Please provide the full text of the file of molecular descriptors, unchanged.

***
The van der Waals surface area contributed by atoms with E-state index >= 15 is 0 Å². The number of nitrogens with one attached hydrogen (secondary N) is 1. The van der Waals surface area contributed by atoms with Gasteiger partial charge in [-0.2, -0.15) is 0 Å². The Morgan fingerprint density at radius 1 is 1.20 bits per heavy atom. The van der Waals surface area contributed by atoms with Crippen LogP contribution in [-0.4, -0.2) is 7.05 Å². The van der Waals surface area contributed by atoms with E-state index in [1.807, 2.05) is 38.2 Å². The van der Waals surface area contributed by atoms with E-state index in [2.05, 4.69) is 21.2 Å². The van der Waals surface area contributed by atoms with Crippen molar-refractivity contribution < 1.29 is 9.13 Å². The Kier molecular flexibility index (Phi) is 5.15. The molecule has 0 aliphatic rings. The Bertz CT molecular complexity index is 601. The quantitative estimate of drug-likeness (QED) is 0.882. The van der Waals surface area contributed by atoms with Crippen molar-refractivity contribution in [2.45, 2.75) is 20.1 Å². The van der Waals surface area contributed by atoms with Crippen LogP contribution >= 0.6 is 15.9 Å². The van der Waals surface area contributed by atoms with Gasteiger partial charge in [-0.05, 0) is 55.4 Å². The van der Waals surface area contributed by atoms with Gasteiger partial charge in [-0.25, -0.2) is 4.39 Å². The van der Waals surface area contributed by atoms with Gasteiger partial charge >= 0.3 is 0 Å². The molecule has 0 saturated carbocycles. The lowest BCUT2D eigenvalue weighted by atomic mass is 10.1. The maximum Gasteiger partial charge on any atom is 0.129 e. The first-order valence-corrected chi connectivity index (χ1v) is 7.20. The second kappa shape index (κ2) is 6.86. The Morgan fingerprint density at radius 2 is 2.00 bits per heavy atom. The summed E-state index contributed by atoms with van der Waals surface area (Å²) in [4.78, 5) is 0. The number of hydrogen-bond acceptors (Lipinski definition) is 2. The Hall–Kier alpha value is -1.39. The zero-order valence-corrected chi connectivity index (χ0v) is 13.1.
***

The van der Waals surface area contributed by atoms with E-state index >= 15 is 0 Å². The number of nitrogens with one attached hydrogen (secondary N) is 1. The van der Waals surface area contributed by atoms with Gasteiger partial charge in [-0.2, -0.15) is 0 Å². The Morgan fingerprint density at radius 1 is 1.20 bits per heavy atom. The van der Waals surface area contributed by atoms with Crippen LogP contribution in [-0.4, -0.2) is 7.05 Å². The van der Waals surface area contributed by atoms with E-state index in [1.807, 2.05) is 38.2 Å². The van der Waals surface area contributed by atoms with E-state index in [2.05, 4.69) is 21.2 Å². The van der Waals surface area contributed by atoms with Crippen molar-refractivity contribution < 1.29 is 9.13 Å². The Kier molecular flexibility index (Phi) is 5.15. The molecule has 0 aliphatic rings. The Bertz CT molecular complexity index is 601. The quantitative estimate of drug-likeness (QED) is 0.882. The van der Waals surface area contributed by atoms with Crippen molar-refractivity contribution in [2.45, 2.75) is 20.1 Å². The van der Waals surface area contributed by atoms with Crippen LogP contribution >= 0.6 is 15.9 Å². The van der Waals surface area contributed by atoms with Gasteiger partial charge in [-0.05, 0) is 55.4 Å². The van der Waals surface area contributed by atoms with Gasteiger partial charge in [-0.25, -0.2) is 4.39 Å². The van der Waals surface area contributed by atoms with Gasteiger partial charge >= 0.3 is 0 Å². The molecule has 0 saturated carbocycles. The lowest BCUT2D eigenvalue weighted by atomic mass is 10.1. The maximum Gasteiger partial charge on any atom is 0.129 e. The first-order valence-corrected chi connectivity index (χ1v) is 7.20. The second kappa shape index (κ2) is 6.86. The Morgan fingerprint density at radius 2 is 2.00 bits per heavy atom. The summed E-state index contributed by atoms with van der Waals surface area (Å²) in [4.78, 5) is 0. The number of hydrogen-bond acceptors (Lipinski definition) is 2. The Hall–Kier alpha value is -1.39. The zero-order valence-corrected chi connectivity index (χ0v) is 13.1.